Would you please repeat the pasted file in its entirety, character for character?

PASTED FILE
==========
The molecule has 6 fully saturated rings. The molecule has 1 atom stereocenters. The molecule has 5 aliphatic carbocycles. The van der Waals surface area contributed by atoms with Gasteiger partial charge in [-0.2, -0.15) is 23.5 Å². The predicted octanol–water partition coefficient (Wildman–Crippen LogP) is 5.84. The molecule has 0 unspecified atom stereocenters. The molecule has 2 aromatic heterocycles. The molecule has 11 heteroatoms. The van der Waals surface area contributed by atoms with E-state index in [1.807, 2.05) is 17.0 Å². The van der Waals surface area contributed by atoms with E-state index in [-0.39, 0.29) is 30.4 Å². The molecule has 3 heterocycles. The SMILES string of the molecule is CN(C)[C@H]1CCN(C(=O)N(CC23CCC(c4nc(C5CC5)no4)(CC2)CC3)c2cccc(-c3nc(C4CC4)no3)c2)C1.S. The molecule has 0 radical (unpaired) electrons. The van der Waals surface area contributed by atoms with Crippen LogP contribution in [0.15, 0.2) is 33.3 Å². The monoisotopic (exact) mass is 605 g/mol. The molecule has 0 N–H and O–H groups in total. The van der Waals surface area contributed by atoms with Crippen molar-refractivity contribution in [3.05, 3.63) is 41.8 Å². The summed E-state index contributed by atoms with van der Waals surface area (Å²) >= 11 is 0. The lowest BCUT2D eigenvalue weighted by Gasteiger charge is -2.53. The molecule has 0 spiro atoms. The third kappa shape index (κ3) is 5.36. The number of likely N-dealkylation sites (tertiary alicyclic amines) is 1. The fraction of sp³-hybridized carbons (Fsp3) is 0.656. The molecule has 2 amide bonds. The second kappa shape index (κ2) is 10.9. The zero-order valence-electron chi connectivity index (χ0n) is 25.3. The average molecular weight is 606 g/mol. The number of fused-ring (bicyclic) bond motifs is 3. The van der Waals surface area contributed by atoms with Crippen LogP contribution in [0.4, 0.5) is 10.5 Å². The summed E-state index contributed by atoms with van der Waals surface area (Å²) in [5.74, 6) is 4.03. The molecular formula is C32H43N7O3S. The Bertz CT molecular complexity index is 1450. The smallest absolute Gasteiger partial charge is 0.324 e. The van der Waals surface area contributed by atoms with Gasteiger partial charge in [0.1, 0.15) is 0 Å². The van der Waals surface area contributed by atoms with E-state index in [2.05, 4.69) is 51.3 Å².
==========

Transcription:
The molecule has 6 fully saturated rings. The molecule has 1 atom stereocenters. The molecule has 5 aliphatic carbocycles. The van der Waals surface area contributed by atoms with Gasteiger partial charge in [-0.2, -0.15) is 23.5 Å². The predicted octanol–water partition coefficient (Wildman–Crippen LogP) is 5.84. The molecule has 0 unspecified atom stereocenters. The molecule has 2 aromatic heterocycles. The molecule has 11 heteroatoms. The van der Waals surface area contributed by atoms with E-state index in [1.807, 2.05) is 17.0 Å². The van der Waals surface area contributed by atoms with E-state index in [-0.39, 0.29) is 30.4 Å². The molecule has 3 heterocycles. The SMILES string of the molecule is CN(C)[C@H]1CCN(C(=O)N(CC23CCC(c4nc(C5CC5)no4)(CC2)CC3)c2cccc(-c3nc(C4CC4)no3)c2)C1.S. The molecule has 0 radical (unpaired) electrons. The van der Waals surface area contributed by atoms with Crippen LogP contribution in [0.15, 0.2) is 33.3 Å². The monoisotopic (exact) mass is 605 g/mol. The molecule has 0 N–H and O–H groups in total. The van der Waals surface area contributed by atoms with Crippen molar-refractivity contribution in [3.05, 3.63) is 41.8 Å². The summed E-state index contributed by atoms with van der Waals surface area (Å²) >= 11 is 0. The lowest BCUT2D eigenvalue weighted by Gasteiger charge is -2.53. The molecule has 0 spiro atoms. The third kappa shape index (κ3) is 5.36. The number of likely N-dealkylation sites (tertiary alicyclic amines) is 1. The fraction of sp³-hybridized carbons (Fsp3) is 0.656. The molecule has 2 amide bonds. The second kappa shape index (κ2) is 10.9. The zero-order valence-electron chi connectivity index (χ0n) is 25.3. The average molecular weight is 606 g/mol. The number of fused-ring (bicyclic) bond motifs is 3. The van der Waals surface area contributed by atoms with Crippen LogP contribution in [0.4, 0.5) is 10.5 Å². The summed E-state index contributed by atoms with van der Waals surface area (Å²) in [5.74, 6) is 4.03. The molecular formula is C32H43N7O3S. The Bertz CT molecular complexity index is 1450. The smallest absolute Gasteiger partial charge is 0.324 e. The van der Waals surface area contributed by atoms with Gasteiger partial charge in [0.1, 0.15) is 0 Å². The van der Waals surface area contributed by atoms with E-state index in [2.05, 4.69) is 51.3 Å².